Cambodian Communities out of Crisis



  • A small country in Southeast Asia, area 181,035 km², population approximately 16 million.
  • One of the poorest countries in Asia.
  • Ravaged by decades of civil war.
  • A quarter of the population was wiped out in the 1970s as a result of the policies of an extreme communist regime.
  • Origin of the term killing fields, where innocent men, women and children were beaten to death.

Many countries went through tragic upheavals in the latter part of the 20th century, but the story of Cambodia must rank among the most harrowing:

  • A country with no inhabited towns, no personal possessions, no money, no schools, no health care, no religion, no trust, no hope.
  • A country where enemies of "the organisation" were betrayed and exterminated, where parents witnessed their babies being battered to death, where the condemned had to dig their own graves.
  • A country where at least 1.7 million people died in four years as a result of starvation, disease and execution.
Skulls at Choeung Ek killing fields memorial
Mass grave at Choeung Ek killing fields memorial


Today, the world has largely forgotten Cambodia's traumatic past. Yet the country still suffers:

  • A third of the population are in multidimensional poverty (household deprivation in education, health and living standards).
  • Many children leave school before they reach the age of 15.
  • A culture of impunity and corruption denies justice to the poor and oppressed.

The concept of community was lost during Cambodia's tragic upheaval in the 1970s and the effects are still felt today:

  • Betrayal, often by friends or relatives and even by children, has left many unable to trust.
  • Recovery of former, highly held values, such as the responsibility of grown-up children to care for elderly parents, has been slow.
  • Religious beliefs were repressed, believers persecuted or executed, and places of worship destroyed or desecrated by a brutal communist regime.
  • Poverty and the desperate need to survive have fuelled corruption.
  • The gap between the very rich and the very poor becomes ever wider.
Boy holding baby
Girl carrying water

Out of Crisis...

Crisis: an unstable situation of extreme danger or difficulty.

Cambodia's recovery from the effects of war, genocide and the virtual elimination of its skilled workforce has been slow and beset by setbacks:

  • For more than a decade Cambodia was refused development assistance by western governments.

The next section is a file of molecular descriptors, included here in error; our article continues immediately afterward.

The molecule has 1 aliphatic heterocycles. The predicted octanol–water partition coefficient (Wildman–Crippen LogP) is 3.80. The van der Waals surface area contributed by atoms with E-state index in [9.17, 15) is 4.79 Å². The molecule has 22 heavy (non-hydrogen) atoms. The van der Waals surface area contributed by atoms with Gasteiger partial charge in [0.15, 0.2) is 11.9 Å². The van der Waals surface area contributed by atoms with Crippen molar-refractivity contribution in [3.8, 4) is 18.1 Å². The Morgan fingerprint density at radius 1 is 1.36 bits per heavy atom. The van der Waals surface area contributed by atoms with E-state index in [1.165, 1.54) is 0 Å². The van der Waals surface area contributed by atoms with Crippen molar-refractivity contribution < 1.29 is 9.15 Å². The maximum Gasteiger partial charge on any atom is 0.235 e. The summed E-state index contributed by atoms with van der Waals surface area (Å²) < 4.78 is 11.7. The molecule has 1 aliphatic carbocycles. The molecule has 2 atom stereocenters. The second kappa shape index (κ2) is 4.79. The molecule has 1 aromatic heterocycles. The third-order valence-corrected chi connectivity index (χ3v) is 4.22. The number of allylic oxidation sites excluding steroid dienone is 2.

• Nearly 20 years of insurgence soaked up scarce resources and hindered recovery.
  • Inconclusive election results, political instability and an under-resourced civil service have held back development.
  • The rural poor have suffered as a result of floods, drought and deforestation.
  • Cambodia is not expected to be clear of landmines until at least 2025.
Herd of water buffalo

Cambodian Communities out of Crisis...

Cambodian Communities out of Crisis (CCC) was born out of one man's compassion for the people of Cambodia. We are a Christian organisation, working in partnership with the growing Christian church in Cambodia, but aiming to provide humanitarian assistance to people of all religions in that country, especially widows, orphans and the very poor. We are involved in education, providing sponsorship for children to attend good-quality schools in Cambodia. CCC's vision is for the establishment of a Christian college and business institute in Cambodia. We support a Christian sports ministry that helps keep teenagers out of the clutches of drug pushers and criminal gangs.

CCC is a non-profit organisation, based in the United Kingdom, registered as a charity (number 1062205) by the Charity Commission.

If you need any further information about Cambodia or about the work of CCC, please contact us.

How you can help

CCC relies on donations to finance its work. We have no salaried employees in the United Kingdom and all our activities are carried out by volunteers. As a result, our overheads are low and as much as possible of the money we are given is sent to Cambodia, where it is most needed.

If you would like to help the people of Cambodia through CCC, please go to our Giving page and choose the way of making a donation that suits you best. If you are a UK taxpayer, please consider making a gift by Gift Aid or another tax-efficient method. Tax recovered on gifts made by Gift Aid helps cover our administrative costs.

If you belong to a church, home group or club in the UK, and you think that other members would like to hear about Cambodia and CCC, please contact us to arrange a visit and audio-visual presentation.

Thank you for your partnership in our work!

Children singing